Posted on October 15, 2018

Kenyans Say Chinese Investment Brings Racism and Discrimination

Joseph Goldstein, New York Times, October 15, 2018


As the country embraces China’s expanding presence in the region, many Kenyans wonder whether the nation has unwittingly welcomed an influx of powerful foreigners who are shaping the country’s future — while also bringing racist attitudes with them.

It is a wrenching question for the nation, and one that many Kenyans, especially younger ones, did not expect to be confronting in the 21st century.

Kenya may have been a British colony, where white supremacy reigned and black people were forced to wear identification documents around their necks. But it has been an independent nation since 1963, with a sense of pride that it is among the region’s most stable democracies.

Today, many younger Kenyans say that racism is a phenomenon they largely know indirectly, through history lessons and foreign news. But episodes involving discriminatory behavior by the region’s growing Chinese work force have unsettled many Kenyans, particularly at a time when their government seeks closer ties with China.


Over the last decade, China has lent money and erected infrastructure on a sweeping scale across Africa. To pay for such projects, many African nations have borrowed from China or relied on natural resources like oil reserves. And when tallying the cost, African nations have generally focused on their rising debts, or occasionally on the exploitative labor practices of some Chinese firms.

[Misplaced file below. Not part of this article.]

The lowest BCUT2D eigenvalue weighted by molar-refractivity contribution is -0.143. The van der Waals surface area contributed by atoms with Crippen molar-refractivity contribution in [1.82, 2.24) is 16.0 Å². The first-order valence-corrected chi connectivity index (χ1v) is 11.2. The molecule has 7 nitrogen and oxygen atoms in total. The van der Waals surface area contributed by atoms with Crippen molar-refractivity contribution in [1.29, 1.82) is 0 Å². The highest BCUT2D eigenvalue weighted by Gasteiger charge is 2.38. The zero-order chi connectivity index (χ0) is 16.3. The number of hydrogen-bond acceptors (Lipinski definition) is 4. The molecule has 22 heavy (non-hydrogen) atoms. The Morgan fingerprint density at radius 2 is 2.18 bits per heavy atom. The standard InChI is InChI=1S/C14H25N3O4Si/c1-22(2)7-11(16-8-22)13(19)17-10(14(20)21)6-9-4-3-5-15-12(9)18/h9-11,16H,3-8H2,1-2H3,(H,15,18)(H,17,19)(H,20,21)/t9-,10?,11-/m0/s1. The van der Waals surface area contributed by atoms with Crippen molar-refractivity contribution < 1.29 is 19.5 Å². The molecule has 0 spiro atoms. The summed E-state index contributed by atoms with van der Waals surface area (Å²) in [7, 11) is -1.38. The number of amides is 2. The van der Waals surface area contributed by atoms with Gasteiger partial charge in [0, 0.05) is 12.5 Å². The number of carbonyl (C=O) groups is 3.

But here in Nairobi, concerns about racism and discrimination are a growing part of the conversation about China’s expanding presence.


Other Kenyan workers explained how their office bathrooms were separated by race: one for Chinese employees, the other for Kenyans. Yet another Kenyan worker described how a Chinese manager directed his Kenyan employees to unclog a urinal of cigarette butts, even though only Chinese employees dared smoke inside.

The Chinese population in Kenya is difficult to count accurately, although one research group put the figure at around 40,000. Many are here for just a few years, to work for one of hundreds of Chinese companies. Many of the employees live together in large housing developments and are bussed back and forth from work, leaving little social interaction with Kenyans.

“Because of the isolation and lack of integration, usually they are not very aware of the local situation,” said Hongxiang Huang, a Chinese conservationist and former journalist who has lived in Nairobi. “They do not know very well how to interact with the outside world.”

And many arrive with hierarchical views of culture and race that tend to place Africans at the bottom, said Howard French, a former New York Times correspondent who wrote the 2014 book “China’s Second Continent,” which chronicles the lives of Chinese settlers in Africa.

Accusations of discrimination have even emerged on a major state-sponsored project: a 300-mile Chinese-built railroad between Nairobi and Mombasa. The train has become a national symbol of both progress and Chinese-Kenyan cooperation, though positive reviews have at times been overshadowed by concern over its $4 billion price tag.